70 Year Old Utah Woman in Jail for Criminal Solicitation Hires a Hitman on Witness

A 70 year old Utah woman who was in jail for trying to have her ex-husband and his wife killed back in 2016 is facing new charges of criminal solicitation after again attempting to hire a hitman; This time however, the targets were the former hitman who was a witness to the case against her and an attorney in different case.

Criminal investment

Photo by: 401(k) 2012

Linda Gillman (then 69 years old) of Herriman, Utah hired a handyman in 2016 to kill her ex-husband and his new wife. Gillman allegedly had a life insurance policy out on her ex-husband worth millions of dollars. Instead of carrying through with the plan, the hitman contacted the police who then arrested Gillman and charged her with criminal solicitation for murder.

Up to her old tricks

While already in jail for criminal solicitation, Gillman again tried to hire someone to commit murder for her. This time however, Gillman wanted her former hitman who was now a witness in the case taken out. Additionally, an attorney in an unrelated civil case was on Gillman’s hit list. Gillman had approached another inmate of the Salt Lake County Jail and offered to bail them out if they would complete the hits and destroy evidence in the case. Instead, the potential hitman (or hitwoman) went to authorities and Gillman was charged again with criminal solicitation.

Criminal solicitation

Photo by: Andrés Nieto Porras

Utah Code 76-4-203 states “An actor commits criminal solicitation if, with intent that a felony be committed, he solicits, requests, commands, offers to hire, or importunes another person to engage in specific conduct that under the circumstances as the actor believes them to be would be a felony or would cause the other person to be a party to the commission of a felony.” The penalties for criminal solicitation depend on the crime being solicited. In most cases, the penalties are one degree lower than the actual crime itself. In regards to criminal solicitation of a first degree felony that is “punishable by imprisonment for life without parole” such as murder, the penalty would also be a first degree felony.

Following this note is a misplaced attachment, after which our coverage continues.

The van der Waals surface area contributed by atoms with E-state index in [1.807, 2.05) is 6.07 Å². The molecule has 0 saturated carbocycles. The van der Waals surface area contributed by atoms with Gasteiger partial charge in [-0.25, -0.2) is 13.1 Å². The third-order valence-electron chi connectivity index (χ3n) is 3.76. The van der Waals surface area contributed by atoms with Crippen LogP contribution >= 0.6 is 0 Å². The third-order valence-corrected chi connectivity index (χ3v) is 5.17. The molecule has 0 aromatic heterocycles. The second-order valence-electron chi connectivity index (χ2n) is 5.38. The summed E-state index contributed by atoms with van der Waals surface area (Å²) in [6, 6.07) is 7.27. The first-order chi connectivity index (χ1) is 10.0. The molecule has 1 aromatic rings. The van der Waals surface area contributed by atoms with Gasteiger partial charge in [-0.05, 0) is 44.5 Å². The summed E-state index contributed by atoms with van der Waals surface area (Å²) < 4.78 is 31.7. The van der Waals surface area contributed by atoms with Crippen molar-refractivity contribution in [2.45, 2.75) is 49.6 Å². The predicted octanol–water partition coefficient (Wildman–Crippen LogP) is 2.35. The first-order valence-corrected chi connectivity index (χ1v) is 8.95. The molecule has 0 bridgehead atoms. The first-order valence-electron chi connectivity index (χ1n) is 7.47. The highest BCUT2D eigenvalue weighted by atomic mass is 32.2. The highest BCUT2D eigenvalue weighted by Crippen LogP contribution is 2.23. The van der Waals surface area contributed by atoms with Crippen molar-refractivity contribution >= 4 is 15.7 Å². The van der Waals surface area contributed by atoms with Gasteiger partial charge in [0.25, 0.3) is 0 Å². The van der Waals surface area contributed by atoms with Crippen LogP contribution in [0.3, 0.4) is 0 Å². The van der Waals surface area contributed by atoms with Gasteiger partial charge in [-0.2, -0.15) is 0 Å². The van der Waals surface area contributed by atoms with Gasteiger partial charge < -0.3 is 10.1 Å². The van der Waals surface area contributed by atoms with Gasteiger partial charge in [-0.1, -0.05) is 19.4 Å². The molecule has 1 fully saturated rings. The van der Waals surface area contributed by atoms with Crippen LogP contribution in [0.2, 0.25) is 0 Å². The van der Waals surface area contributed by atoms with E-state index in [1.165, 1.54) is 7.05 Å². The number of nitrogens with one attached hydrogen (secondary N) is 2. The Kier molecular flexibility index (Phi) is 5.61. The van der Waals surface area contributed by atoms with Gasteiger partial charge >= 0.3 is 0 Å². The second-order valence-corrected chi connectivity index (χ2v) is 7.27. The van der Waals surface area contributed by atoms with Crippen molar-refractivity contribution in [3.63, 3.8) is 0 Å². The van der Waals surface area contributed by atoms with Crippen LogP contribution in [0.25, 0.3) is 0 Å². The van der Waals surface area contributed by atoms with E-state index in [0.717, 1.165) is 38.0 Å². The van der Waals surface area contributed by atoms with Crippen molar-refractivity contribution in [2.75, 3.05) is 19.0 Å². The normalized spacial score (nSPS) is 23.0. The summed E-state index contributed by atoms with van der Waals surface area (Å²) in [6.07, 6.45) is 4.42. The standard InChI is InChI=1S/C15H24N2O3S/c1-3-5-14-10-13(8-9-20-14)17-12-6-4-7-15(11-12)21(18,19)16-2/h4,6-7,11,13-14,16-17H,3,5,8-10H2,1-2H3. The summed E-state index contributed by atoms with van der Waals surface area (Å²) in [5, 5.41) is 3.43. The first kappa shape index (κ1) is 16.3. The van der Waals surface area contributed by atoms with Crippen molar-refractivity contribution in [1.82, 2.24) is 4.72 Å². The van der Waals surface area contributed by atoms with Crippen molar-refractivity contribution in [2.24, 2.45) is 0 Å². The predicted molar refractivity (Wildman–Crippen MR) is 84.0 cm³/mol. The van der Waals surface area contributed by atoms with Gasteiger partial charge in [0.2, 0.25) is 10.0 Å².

Criminal Solicitation Charges for Elderly Utah Woman Who Hired a Hit Man

An elderly Utah woman is facing criminal solicitation charges after she hired a hit man to murder her former husband and his wife.

The angry ex-wife

Photo by: Victor

Photo by: Victor

69 year old Linda Gillman of Herriman Utah was arrested for criminal solicitation after police received information from someone stating the elderly Utah woman was trying to hire them to murder her ex-husband and his wife. Authorities then recorded multiple conversations between Gillman and the hired hit man where murder scenarios as well as funding for the hit were discussed. Police determined they had enough evidence to arrest Gillman for criminal solicitation.

Criminal solicitation

Utah Code 76-4-203 states: “An actor commits criminal solicitation if, with the intent that a felony be committed, he solicits, requests, commands, offers to hire, or importunes another person to engage in specific conduct that under the circumstance as the actor believes them to be would be a felony or would cause the other person to be a party to the commission of a felony. An actor may be convicted under this section only if the solicitation is made under circumstances strongly corroborative of the actor’s intent that the offense be committed.”

Penalties

Criminal Solicitation

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The charges for hiring someone to commit a felony are severe, with penalties usually only one degree below those of the crime that is being contracted out. For instance, if someone hired another to commit a second degree felony, they would face a third degree felony. According to Utah Code 76-4-204, these charges of a lesser degree do not take place when the crime being solicited is murder; rape, object rape or sodomy of a child, or child kidnapping;

Don’t even think about it

Hiring someone else to do a person’s dirty work does not lessen the chance of criminal charges for that person who is soliciting a crime. In fact, an individual can face charges for criminal solicitation even if the crime was never carried out. They can be punished for their part in the hiring, planning, and funding of said crime. For those who have made the grave error to hire someone to commit a felony or for those who have accepted and carried out such felony, an experienced defense attorney is recommended.